Jim Corrigan, AKA the Spectre, looks at a piece of fruit (pictured) displayed from the pulpit by Rev. Norman McCay (pictured, with the Spectre, as an action figure). “Is that a citron, Pastor?” Corrigan asks.
Norman McCay holds up the now-obscure fruit from which our popular citrus fruits are descended to make a point. Or rather, to have Clark Kent (otherwise known as Superman) make the point for him: that humans improved on the basic design of the citron – creating oranges and lemons – to make it better serve our needs. McCay says “[we] will take our Vitamin C more reliably when it tastes a little less bitter going down.”
And McCay goes on to say to Superman and the Spectre and the rest of his congregation that that’s what God wants of all of us: to recognize that the work we’ve been given is God’s work on Earth. We improve the world around us – or we should improve it, anyway – because that’s the way we’re built. To shy away from improving the world is to deny the work of God. To ignore the citron and leave the world with no oranges or lemons.
Kingdom Come (there’s a novel version but it started as a graphic novel) is the story of an older, bitter Superman – who watched as super-heroes who prioritized human life were replaced by a younger generation that would rather just fight each other, so matter what is destroyed or who is hurt on the way. In this story, Pastor McCay and the Spectre are sent together “by a higher power” to stop a cataclysm that would destroy the world – one that might well have been averted by Superman. And yes, Pastor McCay bore witness, to Superman and an army of the gods.
I like my pastor but he’s no Norman McCay. I guess nobody can preach a masterpiece every week, but I can just tell that the art of sermon-making is dying. Everyone who’s ever worked in an office knows this to be true: speakers suck. PowerPoint slides with fonts too small, distracting animations, useless backgrounds, images that contribute nothing, READ OUT LOUD by the speaker.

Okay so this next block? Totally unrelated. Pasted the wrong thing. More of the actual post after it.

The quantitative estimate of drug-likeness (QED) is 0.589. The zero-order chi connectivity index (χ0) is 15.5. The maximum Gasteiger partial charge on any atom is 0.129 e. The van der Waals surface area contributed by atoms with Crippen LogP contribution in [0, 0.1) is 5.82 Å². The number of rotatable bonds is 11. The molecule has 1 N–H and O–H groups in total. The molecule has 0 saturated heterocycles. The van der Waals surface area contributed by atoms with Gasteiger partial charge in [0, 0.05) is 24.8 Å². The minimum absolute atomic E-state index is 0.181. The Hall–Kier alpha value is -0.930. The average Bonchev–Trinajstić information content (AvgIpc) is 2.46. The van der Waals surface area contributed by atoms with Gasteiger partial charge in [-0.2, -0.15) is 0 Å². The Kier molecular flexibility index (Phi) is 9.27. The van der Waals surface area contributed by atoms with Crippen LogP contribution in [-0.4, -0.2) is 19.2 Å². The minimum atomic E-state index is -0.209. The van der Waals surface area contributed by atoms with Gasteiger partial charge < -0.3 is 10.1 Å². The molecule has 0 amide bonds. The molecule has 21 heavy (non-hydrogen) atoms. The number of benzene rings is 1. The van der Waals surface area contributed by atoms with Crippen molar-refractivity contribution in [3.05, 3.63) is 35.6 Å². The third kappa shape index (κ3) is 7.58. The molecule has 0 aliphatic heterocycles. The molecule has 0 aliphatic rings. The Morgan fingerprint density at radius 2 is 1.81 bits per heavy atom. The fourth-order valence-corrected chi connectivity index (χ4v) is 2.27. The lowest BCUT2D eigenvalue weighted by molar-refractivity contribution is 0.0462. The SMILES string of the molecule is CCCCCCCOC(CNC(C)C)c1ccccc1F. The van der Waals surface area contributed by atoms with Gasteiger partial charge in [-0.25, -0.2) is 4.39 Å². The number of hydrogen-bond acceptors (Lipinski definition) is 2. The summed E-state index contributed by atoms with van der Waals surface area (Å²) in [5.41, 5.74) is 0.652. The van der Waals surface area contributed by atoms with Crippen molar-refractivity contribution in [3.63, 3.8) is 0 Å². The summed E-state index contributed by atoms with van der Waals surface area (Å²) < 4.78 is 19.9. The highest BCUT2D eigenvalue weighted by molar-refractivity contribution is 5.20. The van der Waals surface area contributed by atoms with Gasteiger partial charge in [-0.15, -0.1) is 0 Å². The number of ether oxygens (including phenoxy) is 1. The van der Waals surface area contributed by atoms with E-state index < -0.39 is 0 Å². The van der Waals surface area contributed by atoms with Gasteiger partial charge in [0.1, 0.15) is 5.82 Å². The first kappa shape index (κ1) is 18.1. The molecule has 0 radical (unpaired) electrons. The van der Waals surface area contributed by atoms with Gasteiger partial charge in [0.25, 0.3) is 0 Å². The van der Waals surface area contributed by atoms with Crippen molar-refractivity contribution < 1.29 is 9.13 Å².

Public speaking is a good skill to learn, but some of us just don’t have what it takes, and we have to stop lying to ourselves that we have to have the person who does the work give the pitch (for instance). Pastors don’t do that: they assume God did the heavy lifting. So it’s US – WE freeze speakers with fright and bore the audience to sleep. I think we need designated pitch-masters in business too, just as in the Church.
BUT. Assuming we MUST speak as part of our work, let me point out what the fictional Rev. McCay has done to make his job easier:
- He came to work prepared, knowing his material better than anyone else in the room and knowing he knew it. That’s the number one way to build your confidence.
- He led off with a question. You want to kick off your pitch with something that engages the audience immediately. I personally don’t recommend a generic “ice-breaker” for this, because you want the audience thinking about your subject matter from the beginning.
- He brought visual aids: not slides alone, but also what educators might call “manipulables.” We don’t just look at the PowerPoint, or the handout, we TOUCH the subject.
- He called on a couple of people in the congregation to help him make a point. As you can’t expect the Spectre or Superman to show up for your own pitch, you might want to talk to a couple members of the audience in advance and let ’em know what’s coming and when. This is also a good way not to be surprised by the answers you get.
Finally, Pastor McCay brings the point home:
So let us remember that when we make our choices – when we clone a grapefruit or repair a table or comb our hair or sit up late with a troubled friend – that here on Earth God’s work must truly be our own. (from Elliot S! Maggin, Kingdom Come)
It was this comfort, and this guidance, and this competent speech-making, that made Pastor McCay an action figure. Will you have your own someday too?
Dr. Ron is available to help others – individuals and groups – with public speaking. We can work together on your approach, preparation, visuals, and delivery. If that’s a need for you, drop me a line.